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Genetic analysis of tropical quality protein maize (Zea mays L.) germplasm

Njeri, Susan G., Makumbi, Dan, Warburton, Marilyn L., Diallo, Alpha, Jumbo, MacDonald B., Chemining’wa, George
Euphytica 2017 v.213 no.11 pp. 261
Zea mays, additive gene effects, agronomic traits, carbohydrates, corn, diet, general combining ability, genetic analysis, genetic distance, genetic variation, germplasm, grain yield, hybrids, inbred lines, population structure, prediction, single nucleotide polymorphism, specific combining ability, water stress, Sub-Saharan Africa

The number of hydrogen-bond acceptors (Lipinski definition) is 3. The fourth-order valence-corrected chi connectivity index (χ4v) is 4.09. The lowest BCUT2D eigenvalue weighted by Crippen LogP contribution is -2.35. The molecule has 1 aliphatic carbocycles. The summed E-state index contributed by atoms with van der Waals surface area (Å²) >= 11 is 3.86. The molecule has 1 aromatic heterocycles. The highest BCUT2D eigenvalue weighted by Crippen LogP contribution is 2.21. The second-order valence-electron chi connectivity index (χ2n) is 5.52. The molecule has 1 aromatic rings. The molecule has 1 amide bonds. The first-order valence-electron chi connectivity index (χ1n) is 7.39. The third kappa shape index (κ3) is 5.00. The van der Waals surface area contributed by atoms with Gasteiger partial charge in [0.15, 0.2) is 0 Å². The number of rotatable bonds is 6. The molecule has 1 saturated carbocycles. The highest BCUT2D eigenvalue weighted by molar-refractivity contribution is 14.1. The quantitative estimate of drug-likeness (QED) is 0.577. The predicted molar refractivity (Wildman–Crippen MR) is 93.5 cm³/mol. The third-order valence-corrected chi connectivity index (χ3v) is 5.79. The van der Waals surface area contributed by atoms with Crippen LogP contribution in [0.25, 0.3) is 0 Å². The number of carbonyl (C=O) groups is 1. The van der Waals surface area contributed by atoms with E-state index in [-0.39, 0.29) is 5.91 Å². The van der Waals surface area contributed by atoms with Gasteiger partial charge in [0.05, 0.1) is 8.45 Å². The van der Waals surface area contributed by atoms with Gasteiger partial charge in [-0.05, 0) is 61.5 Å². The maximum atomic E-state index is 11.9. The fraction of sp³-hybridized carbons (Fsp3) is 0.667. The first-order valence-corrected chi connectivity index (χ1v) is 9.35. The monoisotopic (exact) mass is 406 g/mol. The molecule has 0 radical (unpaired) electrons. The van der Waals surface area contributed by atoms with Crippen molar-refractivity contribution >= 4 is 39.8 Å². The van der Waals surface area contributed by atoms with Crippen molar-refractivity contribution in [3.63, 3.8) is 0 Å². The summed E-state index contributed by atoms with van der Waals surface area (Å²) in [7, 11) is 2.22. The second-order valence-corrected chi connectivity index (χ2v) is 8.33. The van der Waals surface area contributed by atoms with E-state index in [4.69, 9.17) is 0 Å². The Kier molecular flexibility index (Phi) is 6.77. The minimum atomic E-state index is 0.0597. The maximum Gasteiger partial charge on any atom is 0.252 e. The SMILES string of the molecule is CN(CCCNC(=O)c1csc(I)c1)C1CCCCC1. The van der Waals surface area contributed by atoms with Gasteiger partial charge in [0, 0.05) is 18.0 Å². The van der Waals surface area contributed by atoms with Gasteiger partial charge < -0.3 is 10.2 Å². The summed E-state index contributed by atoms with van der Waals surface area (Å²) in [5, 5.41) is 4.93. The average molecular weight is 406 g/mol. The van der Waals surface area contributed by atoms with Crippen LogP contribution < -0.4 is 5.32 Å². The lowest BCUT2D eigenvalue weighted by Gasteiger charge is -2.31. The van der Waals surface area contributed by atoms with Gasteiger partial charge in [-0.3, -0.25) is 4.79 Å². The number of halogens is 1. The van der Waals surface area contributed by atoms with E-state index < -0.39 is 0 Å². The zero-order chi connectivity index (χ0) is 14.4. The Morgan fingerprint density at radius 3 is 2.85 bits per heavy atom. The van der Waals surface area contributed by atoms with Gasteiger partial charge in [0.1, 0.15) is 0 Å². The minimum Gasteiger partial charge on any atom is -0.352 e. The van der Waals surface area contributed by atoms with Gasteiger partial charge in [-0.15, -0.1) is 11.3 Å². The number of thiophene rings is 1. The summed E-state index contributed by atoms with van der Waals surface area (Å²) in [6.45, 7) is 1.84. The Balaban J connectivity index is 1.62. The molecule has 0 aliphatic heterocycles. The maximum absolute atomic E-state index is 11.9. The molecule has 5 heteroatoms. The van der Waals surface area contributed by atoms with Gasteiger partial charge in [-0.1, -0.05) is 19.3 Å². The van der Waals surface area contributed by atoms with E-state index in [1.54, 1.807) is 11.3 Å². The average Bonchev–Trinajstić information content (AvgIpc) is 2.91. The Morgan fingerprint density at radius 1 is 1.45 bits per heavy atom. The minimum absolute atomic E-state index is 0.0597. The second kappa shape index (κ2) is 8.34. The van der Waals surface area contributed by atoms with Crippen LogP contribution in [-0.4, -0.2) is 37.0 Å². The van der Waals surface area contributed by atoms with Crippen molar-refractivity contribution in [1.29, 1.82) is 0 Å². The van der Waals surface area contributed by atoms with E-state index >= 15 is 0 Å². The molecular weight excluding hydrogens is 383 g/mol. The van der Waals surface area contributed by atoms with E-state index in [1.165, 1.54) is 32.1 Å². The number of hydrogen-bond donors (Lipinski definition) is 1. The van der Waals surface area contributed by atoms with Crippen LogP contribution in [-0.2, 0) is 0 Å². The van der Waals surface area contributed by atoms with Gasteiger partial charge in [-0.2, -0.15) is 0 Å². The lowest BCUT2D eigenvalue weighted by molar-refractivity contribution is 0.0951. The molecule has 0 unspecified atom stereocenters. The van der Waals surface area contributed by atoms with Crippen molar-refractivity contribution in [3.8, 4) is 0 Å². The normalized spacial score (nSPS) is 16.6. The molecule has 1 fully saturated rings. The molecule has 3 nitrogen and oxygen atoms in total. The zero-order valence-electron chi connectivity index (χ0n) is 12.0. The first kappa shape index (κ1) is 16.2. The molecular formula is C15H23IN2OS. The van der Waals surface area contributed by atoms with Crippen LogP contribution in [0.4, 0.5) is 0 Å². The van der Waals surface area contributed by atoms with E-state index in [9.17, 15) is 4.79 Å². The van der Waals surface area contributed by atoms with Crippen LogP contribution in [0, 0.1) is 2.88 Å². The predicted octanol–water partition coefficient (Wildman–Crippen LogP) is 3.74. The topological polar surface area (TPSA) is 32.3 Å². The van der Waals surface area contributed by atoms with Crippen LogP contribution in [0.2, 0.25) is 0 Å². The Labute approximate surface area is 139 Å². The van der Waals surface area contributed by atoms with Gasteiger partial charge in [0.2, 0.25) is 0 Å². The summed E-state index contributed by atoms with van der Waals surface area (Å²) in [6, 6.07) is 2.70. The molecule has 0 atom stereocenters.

Maize (Zea mays L.) is an important source of carbohydrates and protein in the diet in sub-Saharan Africa. The objectives of this study were to (i) estimate general (GCA) and specific combining abilities (SCA) of 13 new quality protein maize (QPM) lines in a diallel under stress and non-stress conditions, (ii) compare observed and predicted performance of QPM hybrids, (iii) characterize genetic diversity among the 13 QPM lines using single nucleotide polymorphism (SNP) markers and assess the relationship between genetic distance and hybrid performance, and (iv) assess diversity and population structure in 116 new QPM inbred lines as compared to eight older tropical QPM lines and 15 non-QPM lines. The GCA and SCA effects were significant for most traits under optimal conditions, indicating that both additive and non-additive genetic effects were important for inheritance of the traits. Additive genetic effects appeared to govern inheritance of most traits under optimal conditions and across environments. Non-additive genetic effects were more important for inheritance of grain yield but additive effects controlled most agronomic traits under drought stress conditions. Inbred lines CKL08056, CKL07292, and CKL07001 had desirable GCA effects for grain yield across drought stress and non-stress conditions. Prediction efficiency for grain yield was highest under optimal conditions. The classification of 139 inbred lines with 95 SNPs generated six clusters, four of which contained 10 or fewer lines, and 16 lines of mixed co-ancestry. There was good agreement between Neighbor Joining dendrogram and Structure classification. The QPM lines used in the diallel were nearly uniformly spread throughout the dendrogram. There was no relationship between genetic distance and grain yield in either the optimal or stressed environments in this study. The genetic diversity in mid-altitude maize germplasm is ample, and the addition of the QPM germplasm did not increase it measurably.